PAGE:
In anticipation of the 20th anniversary of 9/11 next year comes a novel that considers that tragic, tumultuous, heroic time.
In “Seamless Sky” (JMS Books, Jan. 11), which takes its title from the crystalline weather of New York that day, WAG editor-in-chief Georgette Gouveia, who covered 9/11, offers a tale of dispossession and revenge, compassion and acceptance, set against the backdrop of a time that is a not-so-distant mirror of our own.
Jade Cabral strides into the 21st century as a golden guy. Brilliant and beautiful, with a California coolness and a Harvard MBA, he is poised for wealth and success in New York’s Financial District.
But Jade harbors a secret flaw, a thirst for revenge against Señor Rodriguez, the California landowner who deprived his father – Señor’s out-of-wedlock son, John Virgil – of his family’s rightful inheritance and place in the world. Jade thinks that if he succeeds in New York, he can make up for every loss and humiliation his family has endured at the hands of Señor. That searing quest leads him into the arms of Nan Spencer, a lovely, fragile socialite, and to the top of the financial world – the Twin Towers. There Jade survives 9/11 only to discover in its aftermath a fate worse than death.
Gouveia never intended to write a novel about 9/11.
“Having covered it in my role as senior cultural writer for Gannett Inc.,” she says, “I knew what those who lost and lived through it suffered and would never want to exploit the privilege of having reported on it.
“At the same time, 9/11 is part of me, as a New Yorker, an American and a writer – one who has always been fascinated by how leadership and power shape our workplaces, Wall Street and our nation. Determined to explore this theme in a new book begun in the years just after 9/11, I found those events too compelling not to revisit them.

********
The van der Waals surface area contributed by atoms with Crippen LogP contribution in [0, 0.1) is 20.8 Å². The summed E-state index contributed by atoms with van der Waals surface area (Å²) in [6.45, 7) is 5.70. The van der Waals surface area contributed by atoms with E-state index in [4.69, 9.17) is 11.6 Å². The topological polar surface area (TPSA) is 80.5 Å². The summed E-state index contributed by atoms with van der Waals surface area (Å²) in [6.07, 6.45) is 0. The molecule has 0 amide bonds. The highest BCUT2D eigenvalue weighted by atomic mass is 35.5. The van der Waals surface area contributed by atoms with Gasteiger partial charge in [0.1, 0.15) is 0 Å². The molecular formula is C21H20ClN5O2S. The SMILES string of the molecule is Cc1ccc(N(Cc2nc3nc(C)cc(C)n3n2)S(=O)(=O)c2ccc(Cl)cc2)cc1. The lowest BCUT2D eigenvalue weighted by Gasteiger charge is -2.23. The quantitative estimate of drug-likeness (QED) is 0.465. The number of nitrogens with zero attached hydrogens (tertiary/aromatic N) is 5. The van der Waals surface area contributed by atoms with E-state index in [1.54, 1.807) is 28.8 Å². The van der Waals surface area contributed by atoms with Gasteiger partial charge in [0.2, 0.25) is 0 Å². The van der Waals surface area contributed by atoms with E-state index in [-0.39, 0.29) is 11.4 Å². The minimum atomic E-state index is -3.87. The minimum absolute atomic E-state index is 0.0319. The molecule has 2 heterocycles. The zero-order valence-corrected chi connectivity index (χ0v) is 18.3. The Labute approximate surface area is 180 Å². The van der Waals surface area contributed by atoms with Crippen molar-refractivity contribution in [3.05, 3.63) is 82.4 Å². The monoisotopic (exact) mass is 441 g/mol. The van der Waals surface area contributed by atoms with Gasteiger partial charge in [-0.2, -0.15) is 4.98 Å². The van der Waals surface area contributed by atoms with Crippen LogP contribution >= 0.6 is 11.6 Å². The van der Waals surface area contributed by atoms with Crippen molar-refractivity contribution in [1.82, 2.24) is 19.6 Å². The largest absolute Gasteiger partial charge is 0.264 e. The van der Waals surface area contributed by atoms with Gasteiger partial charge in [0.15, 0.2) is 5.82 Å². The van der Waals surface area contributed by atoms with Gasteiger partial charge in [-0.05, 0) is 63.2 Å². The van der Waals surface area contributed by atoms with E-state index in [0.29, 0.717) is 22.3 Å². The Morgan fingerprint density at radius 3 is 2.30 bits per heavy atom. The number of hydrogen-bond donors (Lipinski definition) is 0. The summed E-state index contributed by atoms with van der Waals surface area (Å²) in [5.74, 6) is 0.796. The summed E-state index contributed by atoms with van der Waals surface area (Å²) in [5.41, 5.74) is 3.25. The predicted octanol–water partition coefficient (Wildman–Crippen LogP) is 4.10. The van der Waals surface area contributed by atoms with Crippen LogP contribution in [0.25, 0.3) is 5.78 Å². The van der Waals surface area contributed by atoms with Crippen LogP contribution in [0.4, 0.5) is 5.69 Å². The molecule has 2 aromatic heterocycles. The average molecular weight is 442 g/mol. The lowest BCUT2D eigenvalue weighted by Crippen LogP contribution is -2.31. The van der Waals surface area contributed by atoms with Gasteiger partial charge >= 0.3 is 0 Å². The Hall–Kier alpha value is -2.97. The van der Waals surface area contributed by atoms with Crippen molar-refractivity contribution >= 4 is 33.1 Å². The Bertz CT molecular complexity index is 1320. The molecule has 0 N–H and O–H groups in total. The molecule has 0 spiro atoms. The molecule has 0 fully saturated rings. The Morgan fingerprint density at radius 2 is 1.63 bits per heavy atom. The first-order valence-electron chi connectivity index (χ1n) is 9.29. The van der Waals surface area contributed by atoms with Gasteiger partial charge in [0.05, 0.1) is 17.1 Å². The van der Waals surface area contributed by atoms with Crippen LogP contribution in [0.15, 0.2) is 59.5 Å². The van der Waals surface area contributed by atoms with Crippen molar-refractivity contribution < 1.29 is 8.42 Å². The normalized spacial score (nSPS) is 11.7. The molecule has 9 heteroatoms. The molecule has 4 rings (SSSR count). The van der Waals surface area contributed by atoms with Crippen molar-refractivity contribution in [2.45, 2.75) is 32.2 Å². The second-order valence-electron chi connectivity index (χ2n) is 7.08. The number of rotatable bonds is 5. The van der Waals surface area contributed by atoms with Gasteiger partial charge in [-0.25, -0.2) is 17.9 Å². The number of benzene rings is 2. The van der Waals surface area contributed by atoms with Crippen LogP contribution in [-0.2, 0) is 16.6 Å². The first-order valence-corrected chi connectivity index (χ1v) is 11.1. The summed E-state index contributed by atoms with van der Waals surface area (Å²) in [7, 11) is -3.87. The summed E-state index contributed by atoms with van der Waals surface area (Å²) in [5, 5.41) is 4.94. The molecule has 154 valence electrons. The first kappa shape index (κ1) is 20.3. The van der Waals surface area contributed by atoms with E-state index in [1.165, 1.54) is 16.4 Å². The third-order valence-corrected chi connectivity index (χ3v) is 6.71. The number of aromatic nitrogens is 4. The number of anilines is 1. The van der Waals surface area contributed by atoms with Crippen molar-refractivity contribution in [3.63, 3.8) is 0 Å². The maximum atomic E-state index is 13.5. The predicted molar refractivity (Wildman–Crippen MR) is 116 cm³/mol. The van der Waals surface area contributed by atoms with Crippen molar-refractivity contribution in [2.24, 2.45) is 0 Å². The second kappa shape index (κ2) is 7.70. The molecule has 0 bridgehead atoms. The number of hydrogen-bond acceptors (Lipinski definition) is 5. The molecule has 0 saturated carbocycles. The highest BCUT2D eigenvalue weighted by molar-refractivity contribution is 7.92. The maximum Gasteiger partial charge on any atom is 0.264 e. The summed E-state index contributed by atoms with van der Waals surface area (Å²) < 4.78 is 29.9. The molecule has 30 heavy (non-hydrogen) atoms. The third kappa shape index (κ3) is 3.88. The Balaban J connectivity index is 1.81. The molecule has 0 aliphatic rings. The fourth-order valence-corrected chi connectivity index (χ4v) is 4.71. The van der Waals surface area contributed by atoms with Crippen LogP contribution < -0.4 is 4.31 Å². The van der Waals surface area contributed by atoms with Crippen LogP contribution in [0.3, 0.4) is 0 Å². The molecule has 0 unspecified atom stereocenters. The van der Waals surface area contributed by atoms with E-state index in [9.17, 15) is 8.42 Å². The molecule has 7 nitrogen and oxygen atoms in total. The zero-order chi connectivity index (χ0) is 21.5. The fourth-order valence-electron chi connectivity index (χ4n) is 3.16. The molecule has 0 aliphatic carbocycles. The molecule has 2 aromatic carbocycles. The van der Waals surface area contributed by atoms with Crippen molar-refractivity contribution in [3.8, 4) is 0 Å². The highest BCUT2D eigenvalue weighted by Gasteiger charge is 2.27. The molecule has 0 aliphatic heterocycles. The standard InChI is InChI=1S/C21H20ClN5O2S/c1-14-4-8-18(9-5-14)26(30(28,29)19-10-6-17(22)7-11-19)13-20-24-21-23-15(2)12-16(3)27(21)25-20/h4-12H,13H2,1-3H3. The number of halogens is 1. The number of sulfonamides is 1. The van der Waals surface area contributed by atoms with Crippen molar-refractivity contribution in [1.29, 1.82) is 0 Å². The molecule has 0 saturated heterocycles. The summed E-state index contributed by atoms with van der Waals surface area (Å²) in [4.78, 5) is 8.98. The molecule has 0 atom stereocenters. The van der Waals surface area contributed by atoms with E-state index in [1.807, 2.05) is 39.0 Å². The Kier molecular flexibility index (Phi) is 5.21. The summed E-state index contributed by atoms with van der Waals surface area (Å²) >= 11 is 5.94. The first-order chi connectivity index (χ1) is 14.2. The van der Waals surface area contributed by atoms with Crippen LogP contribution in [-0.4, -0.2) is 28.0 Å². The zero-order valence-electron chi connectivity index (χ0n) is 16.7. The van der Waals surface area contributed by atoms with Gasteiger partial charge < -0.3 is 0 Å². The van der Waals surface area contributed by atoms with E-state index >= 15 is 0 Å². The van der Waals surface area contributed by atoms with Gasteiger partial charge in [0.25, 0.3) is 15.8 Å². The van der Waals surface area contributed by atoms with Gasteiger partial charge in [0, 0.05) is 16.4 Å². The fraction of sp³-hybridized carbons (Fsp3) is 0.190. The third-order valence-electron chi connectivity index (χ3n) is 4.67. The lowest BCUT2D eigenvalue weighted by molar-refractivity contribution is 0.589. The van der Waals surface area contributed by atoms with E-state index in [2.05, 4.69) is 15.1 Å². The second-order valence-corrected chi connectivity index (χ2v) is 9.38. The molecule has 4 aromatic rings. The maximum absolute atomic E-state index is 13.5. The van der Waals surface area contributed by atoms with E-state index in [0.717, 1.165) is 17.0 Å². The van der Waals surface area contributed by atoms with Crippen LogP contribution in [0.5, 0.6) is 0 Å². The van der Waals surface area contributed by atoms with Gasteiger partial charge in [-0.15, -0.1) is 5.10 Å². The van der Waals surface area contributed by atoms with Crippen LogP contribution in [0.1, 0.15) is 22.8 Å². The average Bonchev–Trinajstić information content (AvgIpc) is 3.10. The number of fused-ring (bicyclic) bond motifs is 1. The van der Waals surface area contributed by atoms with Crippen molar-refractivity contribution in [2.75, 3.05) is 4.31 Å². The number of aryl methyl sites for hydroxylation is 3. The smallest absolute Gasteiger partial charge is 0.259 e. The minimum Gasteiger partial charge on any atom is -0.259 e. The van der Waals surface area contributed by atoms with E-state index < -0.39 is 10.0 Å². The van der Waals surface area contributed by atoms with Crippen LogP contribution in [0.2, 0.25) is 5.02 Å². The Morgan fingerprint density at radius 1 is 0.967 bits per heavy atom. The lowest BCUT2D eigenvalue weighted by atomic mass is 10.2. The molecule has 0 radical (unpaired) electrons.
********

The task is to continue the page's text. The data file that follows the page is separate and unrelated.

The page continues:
“Indeed,” she adds, “they haunt us still as our current quagmire in the Middle East is the legacy of that event, set in motion now so long ago.”
But while 9/11 is the literal and psychological high point of her story’s arc, it is not the only inspiration for the novel.
“I’ve always loved big, juicy, multigenerational novels like ‘Wuthering Heights,’ ‘So Big’ and ‘East of Eden’ that plumb the central themes of human existence – injustice, ambition, revenge, forgiveness, love. As in those works, my central character finds himself at a crossroads. I’ll leave it to the readers to decide which path he chooses and the worthiness of that choice.”
A 2018 Folio Women in Media Award Winner, Georgette Gouveia is the author of the new “Burying the Dead” and “Daimon: A Novel of Alexander the Great” (also from JMS Books), as well as “The Penalty for Holding,” a 2018 Lambda Literary Award finalist (reissued by JMS Books), and “Water Music” (Greenleaf Book Group). They’re part of her series of novels, “The Games Men Play,” also the name of the sports/culture blog she writes.
For more, visit thegamesmenplay.com.
– Georgette Gouveia